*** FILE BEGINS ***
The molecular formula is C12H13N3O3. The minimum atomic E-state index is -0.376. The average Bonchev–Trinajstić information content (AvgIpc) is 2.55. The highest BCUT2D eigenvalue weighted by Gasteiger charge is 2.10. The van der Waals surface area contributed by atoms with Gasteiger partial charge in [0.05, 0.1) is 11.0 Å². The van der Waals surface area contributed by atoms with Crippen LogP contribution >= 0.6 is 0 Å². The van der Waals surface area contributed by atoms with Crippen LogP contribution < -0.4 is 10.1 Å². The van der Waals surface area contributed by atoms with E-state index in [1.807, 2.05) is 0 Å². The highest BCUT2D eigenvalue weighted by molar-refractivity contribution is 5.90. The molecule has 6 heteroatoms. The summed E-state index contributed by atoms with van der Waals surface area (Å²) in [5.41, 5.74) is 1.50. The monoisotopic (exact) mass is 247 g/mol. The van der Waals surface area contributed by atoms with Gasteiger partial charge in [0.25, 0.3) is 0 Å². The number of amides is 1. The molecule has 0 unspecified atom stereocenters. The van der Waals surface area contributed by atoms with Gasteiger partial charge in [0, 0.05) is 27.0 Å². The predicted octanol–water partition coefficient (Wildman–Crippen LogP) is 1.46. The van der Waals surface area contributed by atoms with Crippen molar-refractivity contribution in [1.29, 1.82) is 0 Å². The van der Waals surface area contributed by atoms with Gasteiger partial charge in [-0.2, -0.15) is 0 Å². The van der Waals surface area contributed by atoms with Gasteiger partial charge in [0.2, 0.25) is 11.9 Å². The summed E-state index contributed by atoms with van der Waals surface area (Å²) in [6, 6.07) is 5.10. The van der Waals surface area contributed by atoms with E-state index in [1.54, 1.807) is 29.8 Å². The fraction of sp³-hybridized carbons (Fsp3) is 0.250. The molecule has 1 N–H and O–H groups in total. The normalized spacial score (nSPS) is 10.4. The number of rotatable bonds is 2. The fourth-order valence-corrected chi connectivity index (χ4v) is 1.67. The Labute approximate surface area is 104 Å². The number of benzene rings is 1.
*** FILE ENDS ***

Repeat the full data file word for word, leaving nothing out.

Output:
The molecular formula is C12H13N3O3. The minimum atomic E-state index is -0.376. The average Bonchev–Trinajstić information content (AvgIpc) is 2.55. The highest BCUT2D eigenvalue weighted by Gasteiger charge is 2.10. The van der Waals surface area contributed by atoms with Gasteiger partial charge in [0.05, 0.1) is 11.0 Å². The van der Waals surface area contributed by atoms with Crippen LogP contribution >= 0.6 is 0 Å². The van der Waals surface area contributed by atoms with Crippen LogP contribution < -0.4 is 10.1 Å². The van der Waals surface area contributed by atoms with E-state index in [1.807, 2.05) is 0 Å². The highest BCUT2D eigenvalue weighted by molar-refractivity contribution is 5.90. The molecule has 6 heteroatoms. The summed E-state index contributed by atoms with van der Waals surface area (Å²) in [5.41, 5.74) is 1.50. The monoisotopic (exact) mass is 247 g/mol. The van der Waals surface area contributed by atoms with Gasteiger partial charge in [0.25, 0.3) is 0 Å². The number of amides is 1. The molecule has 0 unspecified atom stereocenters. The van der Waals surface area contributed by atoms with Gasteiger partial charge in [0, 0.05) is 27.0 Å². The predicted octanol–water partition coefficient (Wildman–Crippen LogP) is 1.46. The van der Waals surface area contributed by atoms with Crippen molar-refractivity contribution in [1.29, 1.82) is 0 Å². The van der Waals surface area contributed by atoms with Gasteiger partial charge in [-0.2, -0.15) is 0 Å². The van der Waals surface area contributed by atoms with Gasteiger partial charge in [0.2, 0.25) is 11.9 Å². The summed E-state index contributed by atoms with van der Waals surface area (Å²) in [6, 6.07) is 5.10. The van der Waals surface area contributed by atoms with E-state index in [1.54, 1.807) is 29.8 Å². The fraction of sp³-hybridized carbons (Fsp3) is 0.250. The molecule has 1 N–H and O–H groups in total. The normalized spacial score (nSPS) is 10.4. The number of rotatable bonds is 2. The fourth-order valence-corrected chi connectivity index (χ4v) is 1.67. The Labute approximate surface area is 104 Å². The number of benzene rings is 1.